We’ve previously covered educational software for children, but what about teenagers? In the digital age, high school can be particularly stressful with a broad curriculum, competitive exams and hours of homework every week. Not to mention all the usual social challenges of being a teenager in general! Fortunately, there are tools out there on the web that can help students get on top of their responsibilities and keep a cool head.
If you have any high school age students in your household or family, then you may find this handy list of apps and online resources useful to study from home. Have a read through and see if any are worth passing along the grape vine.
Many schools try to encourage diary-keeping in their students, but I recall snubbing the physical diary in favour of other methods over a decade ago, so I can only assume that kids these days demand digital planning methods. For those who are having trouble keeping track of all their homework assignments and due dates, a homework planning app may be just the trick. The myHomework Student Planner app is a wonderfully simple and easy-to-use planner that allows students to track all their classes and assignments and even get reminders about upcoming due dates.
If you’ve had a brush with the popular language-learning app Duolingo before, it may have been part of a half-hearted endeavor to learn a new language. If you didn’t pursue other avenues of learning at the same time, you most likely washed out once you hit a level you were no longer able to comprehend with the app alone. Now, consider how it would have gone if you were also taking regular language lessons in a classroom environment with a professional teacher. Much better, right? Duolingo makes a perfect companion app for LOTE (Languages Other Than English) subjects with bite-sized lessons and listening and speaking exercises.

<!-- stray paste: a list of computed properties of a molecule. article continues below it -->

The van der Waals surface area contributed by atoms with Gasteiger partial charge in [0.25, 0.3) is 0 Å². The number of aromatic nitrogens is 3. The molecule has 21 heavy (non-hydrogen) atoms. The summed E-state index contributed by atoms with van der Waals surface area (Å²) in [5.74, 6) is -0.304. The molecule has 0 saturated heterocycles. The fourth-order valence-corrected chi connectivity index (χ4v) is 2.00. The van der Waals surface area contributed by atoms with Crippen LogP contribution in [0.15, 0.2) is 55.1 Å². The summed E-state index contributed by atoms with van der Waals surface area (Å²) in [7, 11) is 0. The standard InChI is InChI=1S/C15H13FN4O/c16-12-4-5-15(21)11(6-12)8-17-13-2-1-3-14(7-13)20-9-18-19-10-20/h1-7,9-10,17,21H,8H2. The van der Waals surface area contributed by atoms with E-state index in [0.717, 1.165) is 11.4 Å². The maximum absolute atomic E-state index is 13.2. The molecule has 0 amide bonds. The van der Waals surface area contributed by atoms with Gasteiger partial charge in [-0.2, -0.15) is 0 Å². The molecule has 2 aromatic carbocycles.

Studying can be a drag when all you’ve got to do is read through a textbook with a highlighter in hand. Diversifying your study session with activities such as quizzes and flashcards can make things much more engaging and also increase knowledge retention. That’s where Quizlet comes in: it’s a free online service that makes it easy for students to create their own study materials for all kinds of topics, or browse the collections already created by others from around the globe. The Quizlet website claims that over 90% of students using Quizlet report higher grades, so it’s worth giving it a go.
Working on an essay is hard enough without have to slog through a bunch of stuffy bibliographic information in order to set out citations for the information you used. Fortunately, there’s MyBib! This simple, ad-free web service allows students to quickly look up reference information for books, websites, journals, videos and much more. You’ll be able to smash out a properly formatted bibliography in no time!
To start using MyBib, just head to their website.
If you’ve ever taken a high school maths class in this century, you’ll know that graphing calculators don’t come cheap and if you damage or lose it in the middle of an assignment, it can be a catastrophe! Well, now anyone can graph online to their heart’s content with Desmos (as long as they’re not in an exam room). This handy tool is easy to use to plot out data, evaluate equations and more. There’s even an impressive little community dedicated to making artwork out of mathematics.
While the internet is incredibly useful in studies, it’s also a gateway to a lot of awfully tempting distractions like games and social media sites. For students who just can’t help themselves when they’re supposed to be studying, Cold Turkey can help. It’s a powerful website blocker that lets you block an unlimited number of websites using a timer. And once you start a block, it’s not easy to stop, so you’ll have no choice but to do what you should be doing instead of getting distracted.
The basic version of Cold Turkey is free to use for Windows and MacOS. Download either version here.
Mental health and wellbeing is incredibly important for people of all ages and unfortunately, teenagers can be exposed to a lot of stress in a high school environment. The Student Wellbeing Hub is funded by the Department of Education to provide resources to students, parents and educators to build a safe, inclusive and connected school community. The topics for year 10 to 12 students cover a wide range of subjects including mental health, bullying, relationships, digital safety and responsible decision-making.